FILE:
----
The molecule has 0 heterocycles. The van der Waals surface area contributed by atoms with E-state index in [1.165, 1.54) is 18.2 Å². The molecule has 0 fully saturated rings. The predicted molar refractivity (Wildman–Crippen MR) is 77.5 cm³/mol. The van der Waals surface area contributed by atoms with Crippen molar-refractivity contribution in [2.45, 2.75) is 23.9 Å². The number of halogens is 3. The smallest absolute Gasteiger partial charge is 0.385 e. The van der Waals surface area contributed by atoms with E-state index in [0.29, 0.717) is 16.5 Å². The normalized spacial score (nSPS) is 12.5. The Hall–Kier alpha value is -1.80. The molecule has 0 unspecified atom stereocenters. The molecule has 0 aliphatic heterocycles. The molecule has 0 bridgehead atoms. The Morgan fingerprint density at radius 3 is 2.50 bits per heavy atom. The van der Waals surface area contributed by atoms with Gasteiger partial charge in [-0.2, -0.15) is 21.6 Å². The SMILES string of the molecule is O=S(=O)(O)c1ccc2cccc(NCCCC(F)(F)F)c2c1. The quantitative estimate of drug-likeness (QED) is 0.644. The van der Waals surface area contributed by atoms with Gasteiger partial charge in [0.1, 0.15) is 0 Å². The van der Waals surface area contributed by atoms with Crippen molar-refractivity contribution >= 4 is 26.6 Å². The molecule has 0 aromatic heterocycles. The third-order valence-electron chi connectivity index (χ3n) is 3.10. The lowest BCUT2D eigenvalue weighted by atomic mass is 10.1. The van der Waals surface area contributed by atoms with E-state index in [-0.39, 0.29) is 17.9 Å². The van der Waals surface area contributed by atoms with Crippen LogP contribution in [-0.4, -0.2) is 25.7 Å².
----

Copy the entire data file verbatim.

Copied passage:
The molecule has 0 heterocycles. The van der Waals surface area contributed by atoms with E-state index in [1.165, 1.54) is 18.2 Å². The molecule has 0 fully saturated rings. The predicted molar refractivity (Wildman–Crippen MR) is 77.5 cm³/mol. The van der Waals surface area contributed by atoms with Crippen molar-refractivity contribution in [2.45, 2.75) is 23.9 Å². The number of halogens is 3. The smallest absolute Gasteiger partial charge is 0.385 e. The van der Waals surface area contributed by atoms with E-state index in [0.29, 0.717) is 16.5 Å². The normalized spacial score (nSPS) is 12.5. The Hall–Kier alpha value is -1.80. The molecule has 0 unspecified atom stereocenters. The molecule has 0 aliphatic heterocycles. The molecule has 0 bridgehead atoms. The Morgan fingerprint density at radius 3 is 2.50 bits per heavy atom. The van der Waals surface area contributed by atoms with Gasteiger partial charge in [-0.2, -0.15) is 21.6 Å². The SMILES string of the molecule is O=S(=O)(O)c1ccc2cccc(NCCCC(F)(F)F)c2c1. The quantitative estimate of drug-likeness (QED) is 0.644. The van der Waals surface area contributed by atoms with Gasteiger partial charge in [0.1, 0.15) is 0 Å². The van der Waals surface area contributed by atoms with Crippen molar-refractivity contribution >= 4 is 26.6 Å². The molecule has 0 aromatic heterocycles. The third-order valence-electron chi connectivity index (χ3n) is 3.10. The lowest BCUT2D eigenvalue weighted by atomic mass is 10.1. The van der Waals surface area contributed by atoms with E-state index in [-0.39, 0.29) is 17.9 Å². The van der Waals surface area contributed by atoms with Crippen LogP contribution in [-0.4, -0.2) is 25.7 Å².